“At its simplest, slow stands for a focus on quality, authenticity, and longevity rather than a mindless adherence to the faster and cheaper ethos.
This issue is about planning not only for tomorrow, but for the next year, and the next generation. Because if progress isn’t permanent, can it even be called progress at all?”
Here are the longer articles:
Hurry up and wait
We asked some of the world’s most prominent futurists — Julian Bleecker (Nokia/Near Future Laboratory), Esther Dyson, Jamais Cascio (Worldchanging), Bruce Sterling, John Maeda (RISD), and Alexander Rose (Long Now Foundation) — to explain why slowness might be as important to the future as speed.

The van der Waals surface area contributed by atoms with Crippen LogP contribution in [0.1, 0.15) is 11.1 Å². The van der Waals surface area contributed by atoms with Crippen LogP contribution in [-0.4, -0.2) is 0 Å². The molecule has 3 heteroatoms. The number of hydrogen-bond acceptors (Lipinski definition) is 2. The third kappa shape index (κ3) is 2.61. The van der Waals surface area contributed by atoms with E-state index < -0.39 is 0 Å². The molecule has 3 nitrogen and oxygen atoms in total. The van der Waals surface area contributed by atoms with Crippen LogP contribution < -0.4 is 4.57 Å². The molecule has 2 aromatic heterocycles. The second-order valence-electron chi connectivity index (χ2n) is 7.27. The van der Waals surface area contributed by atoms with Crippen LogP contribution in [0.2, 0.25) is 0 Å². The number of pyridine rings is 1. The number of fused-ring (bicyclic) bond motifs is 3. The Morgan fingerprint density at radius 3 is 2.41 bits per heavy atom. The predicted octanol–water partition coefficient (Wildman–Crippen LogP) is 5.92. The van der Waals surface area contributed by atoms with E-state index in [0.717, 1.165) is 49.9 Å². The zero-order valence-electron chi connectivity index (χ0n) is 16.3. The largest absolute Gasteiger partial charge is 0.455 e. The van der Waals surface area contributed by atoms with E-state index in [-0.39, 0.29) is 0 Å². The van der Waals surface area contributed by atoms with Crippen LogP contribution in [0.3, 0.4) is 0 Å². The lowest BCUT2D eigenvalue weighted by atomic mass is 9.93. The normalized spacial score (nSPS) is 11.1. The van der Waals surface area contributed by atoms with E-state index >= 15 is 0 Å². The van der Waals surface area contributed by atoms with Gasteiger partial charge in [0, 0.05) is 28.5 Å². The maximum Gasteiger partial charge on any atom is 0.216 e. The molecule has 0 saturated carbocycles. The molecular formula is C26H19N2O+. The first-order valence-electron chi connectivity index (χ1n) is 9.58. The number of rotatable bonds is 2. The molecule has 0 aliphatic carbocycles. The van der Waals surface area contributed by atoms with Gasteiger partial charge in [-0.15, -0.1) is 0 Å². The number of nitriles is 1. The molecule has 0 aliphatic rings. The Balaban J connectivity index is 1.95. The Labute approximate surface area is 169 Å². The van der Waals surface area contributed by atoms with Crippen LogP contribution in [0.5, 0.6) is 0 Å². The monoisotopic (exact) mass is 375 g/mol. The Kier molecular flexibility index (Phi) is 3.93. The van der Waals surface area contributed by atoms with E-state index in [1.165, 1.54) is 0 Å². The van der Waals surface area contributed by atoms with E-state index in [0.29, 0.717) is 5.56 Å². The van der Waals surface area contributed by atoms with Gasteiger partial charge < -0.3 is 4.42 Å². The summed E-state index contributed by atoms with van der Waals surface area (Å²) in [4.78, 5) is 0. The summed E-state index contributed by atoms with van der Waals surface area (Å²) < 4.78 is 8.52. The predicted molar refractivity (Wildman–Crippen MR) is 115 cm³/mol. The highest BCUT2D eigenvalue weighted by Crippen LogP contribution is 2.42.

Money—not the paper stuff in your wallet, but the bits of data that whip around the world in billions of instantaneous transactions each day—moves too fast.
Built to last
Designer/inventor Saul Griffith argues that we need to stop buying things and then throwing them away so quickly. In short, we need more “heirloom design.”
Turning the tables
Tracing the slow-food movement back to its feisty Italian roots.
Pushing the limits
In Oregon, radical antisprawl laws aim to save the state’s bucolic paradises. But with land-hungry suburbs on the prowl, can these goats be saved?